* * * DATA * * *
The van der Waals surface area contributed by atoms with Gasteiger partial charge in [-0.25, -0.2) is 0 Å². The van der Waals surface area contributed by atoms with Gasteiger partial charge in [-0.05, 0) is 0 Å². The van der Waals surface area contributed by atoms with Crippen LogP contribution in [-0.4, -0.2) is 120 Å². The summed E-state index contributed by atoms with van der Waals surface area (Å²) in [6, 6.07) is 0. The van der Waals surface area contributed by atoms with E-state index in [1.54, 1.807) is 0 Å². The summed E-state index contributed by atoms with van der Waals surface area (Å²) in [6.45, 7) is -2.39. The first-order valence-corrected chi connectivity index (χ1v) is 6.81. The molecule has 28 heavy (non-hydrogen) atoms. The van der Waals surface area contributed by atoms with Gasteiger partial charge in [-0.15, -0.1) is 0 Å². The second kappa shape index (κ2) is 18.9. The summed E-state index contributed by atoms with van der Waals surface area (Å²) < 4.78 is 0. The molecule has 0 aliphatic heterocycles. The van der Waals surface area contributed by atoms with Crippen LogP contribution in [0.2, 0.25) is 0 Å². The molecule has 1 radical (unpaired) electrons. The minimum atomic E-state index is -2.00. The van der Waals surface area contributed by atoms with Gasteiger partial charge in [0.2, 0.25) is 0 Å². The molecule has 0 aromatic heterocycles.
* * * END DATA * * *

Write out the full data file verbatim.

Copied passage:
The van der Waals surface area contributed by atoms with Gasteiger partial charge in [-0.25, -0.2) is 0 Å². The van der Waals surface area contributed by atoms with Gasteiger partial charge in [-0.05, 0) is 0 Å². The van der Waals surface area contributed by atoms with Crippen LogP contribution in [-0.4, -0.2) is 120 Å². The summed E-state index contributed by atoms with van der Waals surface area (Å²) in [6, 6.07) is 0. The van der Waals surface area contributed by atoms with E-state index in [1.54, 1.807) is 0 Å². The summed E-state index contributed by atoms with van der Waals surface area (Å²) in [6.45, 7) is -2.39. The first-order valence-corrected chi connectivity index (χ1v) is 6.81. The molecule has 28 heavy (non-hydrogen) atoms. The van der Waals surface area contributed by atoms with Gasteiger partial charge in [-0.15, -0.1) is 0 Å². The second kappa shape index (κ2) is 18.9. The summed E-state index contributed by atoms with van der Waals surface area (Å²) < 4.78 is 0. The molecule has 0 aliphatic heterocycles. The van der Waals surface area contributed by atoms with Crippen LogP contribution in [0.2, 0.25) is 0 Å². The molecule has 1 radical (unpaired) electrons. The minimum atomic E-state index is -2.00. The van der Waals surface area contributed by atoms with Gasteiger partial charge in [0.2, 0.25) is 0 Å². The molecule has 0 aromatic heterocycles.